Archive for Friday, January 19, 2007

Thornburgh: Earliest date may not be best for 2008 presidential primary

Fetal homicide legislation likely to advance

January 19, 2007


— The earliest possible date for Kansas' 2008 presidential primary may not be the best one, Secretary of State Ron Thornburgh contends.

Thornburgh, the state's top elections official, said Thursday that he would like to see the state hold its primary after Republicans and Democrats narrow their fields to two candidates each, so that Kansas plays a key role in picking their nominees.

A 2003 state law gives Thornburgh the power to set the date and encourages him to work with other states to have elections or caucuses on the same day.

"Every state's trying to jockey for position," Thornburgh said during an interview. "I want Kansas to be involved when the decision is made instead of when the field is winnowed."

Thornburgh's stance put him at odds with Sen. Phil Journey, R-Haysville, who is sponsoring a bill to set Feb. 5 as the date if Kansas can't become part of a regional primary. Journey said he doesn't think the state can go earlier because the parties defer to Iowa's caucuses and New Hampshire's primary.

"We want to be voting as early as possible so Kansans have as many choices as possible," he said.

State law previously set the first Tuesday in April as the date of the primary, a date universally seen as too late. The state held elections in 1980 and 1992, but canceled votes planned for 1996, 2000 and 2004, partly because of the cost.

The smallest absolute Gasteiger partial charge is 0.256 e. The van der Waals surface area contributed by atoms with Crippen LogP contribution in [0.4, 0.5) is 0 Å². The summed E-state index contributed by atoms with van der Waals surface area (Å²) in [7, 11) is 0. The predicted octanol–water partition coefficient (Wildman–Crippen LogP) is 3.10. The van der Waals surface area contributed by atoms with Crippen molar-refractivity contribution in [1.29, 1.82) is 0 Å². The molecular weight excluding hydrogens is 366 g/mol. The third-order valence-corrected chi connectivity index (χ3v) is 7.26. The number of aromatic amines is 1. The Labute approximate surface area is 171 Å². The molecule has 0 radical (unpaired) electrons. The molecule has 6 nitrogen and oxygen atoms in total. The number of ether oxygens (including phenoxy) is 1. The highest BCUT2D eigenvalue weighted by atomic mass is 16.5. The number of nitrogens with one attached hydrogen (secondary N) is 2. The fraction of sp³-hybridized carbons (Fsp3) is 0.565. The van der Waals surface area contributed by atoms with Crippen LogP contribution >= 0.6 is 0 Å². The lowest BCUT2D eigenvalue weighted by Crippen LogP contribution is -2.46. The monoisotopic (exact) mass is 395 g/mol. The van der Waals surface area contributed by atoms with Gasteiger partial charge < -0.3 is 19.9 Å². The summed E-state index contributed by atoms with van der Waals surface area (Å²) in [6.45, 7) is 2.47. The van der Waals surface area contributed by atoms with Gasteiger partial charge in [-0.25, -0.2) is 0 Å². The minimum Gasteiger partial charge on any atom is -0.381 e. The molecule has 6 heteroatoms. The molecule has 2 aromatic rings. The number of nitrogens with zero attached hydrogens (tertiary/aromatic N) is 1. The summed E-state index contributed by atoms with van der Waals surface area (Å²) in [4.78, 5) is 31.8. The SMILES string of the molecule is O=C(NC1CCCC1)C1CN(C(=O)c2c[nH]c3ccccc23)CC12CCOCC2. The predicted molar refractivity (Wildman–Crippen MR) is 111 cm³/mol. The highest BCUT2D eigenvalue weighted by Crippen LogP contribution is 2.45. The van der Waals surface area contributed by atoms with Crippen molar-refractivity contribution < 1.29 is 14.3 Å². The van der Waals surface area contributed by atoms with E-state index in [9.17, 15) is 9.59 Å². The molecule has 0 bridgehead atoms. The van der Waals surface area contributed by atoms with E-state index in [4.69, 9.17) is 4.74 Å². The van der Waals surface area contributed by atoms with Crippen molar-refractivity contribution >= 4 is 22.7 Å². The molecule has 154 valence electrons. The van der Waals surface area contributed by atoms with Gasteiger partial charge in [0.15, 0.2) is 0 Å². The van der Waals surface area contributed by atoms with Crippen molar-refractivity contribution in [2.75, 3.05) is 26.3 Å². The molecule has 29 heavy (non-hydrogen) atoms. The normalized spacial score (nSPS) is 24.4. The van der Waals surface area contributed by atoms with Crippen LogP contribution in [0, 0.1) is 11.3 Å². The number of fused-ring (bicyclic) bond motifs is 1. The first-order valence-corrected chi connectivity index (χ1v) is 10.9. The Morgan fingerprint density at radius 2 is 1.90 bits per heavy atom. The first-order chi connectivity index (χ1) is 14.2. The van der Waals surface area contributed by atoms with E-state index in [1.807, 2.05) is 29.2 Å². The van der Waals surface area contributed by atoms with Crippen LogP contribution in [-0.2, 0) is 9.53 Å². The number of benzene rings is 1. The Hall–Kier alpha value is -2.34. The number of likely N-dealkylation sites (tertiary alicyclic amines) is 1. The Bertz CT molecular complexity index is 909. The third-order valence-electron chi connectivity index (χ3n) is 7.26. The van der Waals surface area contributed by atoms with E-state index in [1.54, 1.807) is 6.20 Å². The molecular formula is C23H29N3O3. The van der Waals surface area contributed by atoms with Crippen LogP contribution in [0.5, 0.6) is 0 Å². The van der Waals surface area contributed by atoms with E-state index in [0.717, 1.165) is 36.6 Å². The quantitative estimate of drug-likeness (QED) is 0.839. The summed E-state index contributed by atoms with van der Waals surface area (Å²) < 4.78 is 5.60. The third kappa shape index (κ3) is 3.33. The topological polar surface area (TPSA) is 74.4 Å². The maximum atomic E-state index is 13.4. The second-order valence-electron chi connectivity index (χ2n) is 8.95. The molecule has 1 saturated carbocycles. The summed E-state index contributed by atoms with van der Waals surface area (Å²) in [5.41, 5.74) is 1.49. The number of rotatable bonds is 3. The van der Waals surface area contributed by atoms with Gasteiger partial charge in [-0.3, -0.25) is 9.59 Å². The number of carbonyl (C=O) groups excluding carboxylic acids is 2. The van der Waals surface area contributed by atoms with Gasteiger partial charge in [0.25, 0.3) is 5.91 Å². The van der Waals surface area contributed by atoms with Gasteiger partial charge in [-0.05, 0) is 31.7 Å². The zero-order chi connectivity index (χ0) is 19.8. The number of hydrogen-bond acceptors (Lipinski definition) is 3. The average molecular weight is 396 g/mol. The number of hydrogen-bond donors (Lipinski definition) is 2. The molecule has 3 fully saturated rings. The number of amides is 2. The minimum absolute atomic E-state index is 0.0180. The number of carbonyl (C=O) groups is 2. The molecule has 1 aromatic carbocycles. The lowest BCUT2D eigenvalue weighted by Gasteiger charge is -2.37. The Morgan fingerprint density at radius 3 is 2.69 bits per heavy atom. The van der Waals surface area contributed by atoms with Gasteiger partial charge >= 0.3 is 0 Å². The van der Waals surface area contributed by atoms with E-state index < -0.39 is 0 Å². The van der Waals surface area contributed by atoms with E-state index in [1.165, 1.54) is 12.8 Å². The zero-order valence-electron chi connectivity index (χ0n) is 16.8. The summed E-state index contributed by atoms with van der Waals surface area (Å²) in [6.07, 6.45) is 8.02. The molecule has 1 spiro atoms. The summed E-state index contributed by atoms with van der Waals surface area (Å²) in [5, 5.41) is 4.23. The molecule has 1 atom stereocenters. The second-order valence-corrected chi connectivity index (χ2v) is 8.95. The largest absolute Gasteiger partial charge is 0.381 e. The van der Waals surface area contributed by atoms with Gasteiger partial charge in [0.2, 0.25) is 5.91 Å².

Gov. Kathleen Sebelius included $2 million in her proposed budget for the 2008 election.

Fetal homicide vote

A proposed "Alexa's Law" aimed at protecting mothers-to-be and their fetuses is likely to win the House Judiciary Committee's endorsement, chairman Mike O'Neal said.

"There may be some minor fine-tuning, but I expect it to come out in substantially the same form," O'Neal, R-Hutchinson, said after a hearing on the measure.

His prediction is bad news for abortion rights supporters, who back a rival proposal known as the "Motherhood Protection Act."

The proposal reviewed by O'Neal's committee has the support of abortion opponents. It would say that, from conception, any "unborn child" meets the definition of "person" in the state's criminal code. That would make it possible to charge someone with murder or manslaughter for causing a girl or woman to lose her fetus.

It's named "Alexa's Law" after the child carried by a 14-year-old Wichita girl who was murdered last year.

"Who among you hasn't awaited the birth of a child or known someone who has?" said Terri Brooks, the murdered teenager's mother. "The unborn child is thought of by them as a person."

Abortion rights advocates worry that the bill represents a step toward banning abortion. Their alternative proposal would create a new crime, "interfering with a woman's right to be pregnant," and allow harsher penalties when a murder or assault victim is pregnant.

"For me, it's all about domestic violence against women," said Rep. Judy Loganbill, D-Wichita, one of the measure's backers.


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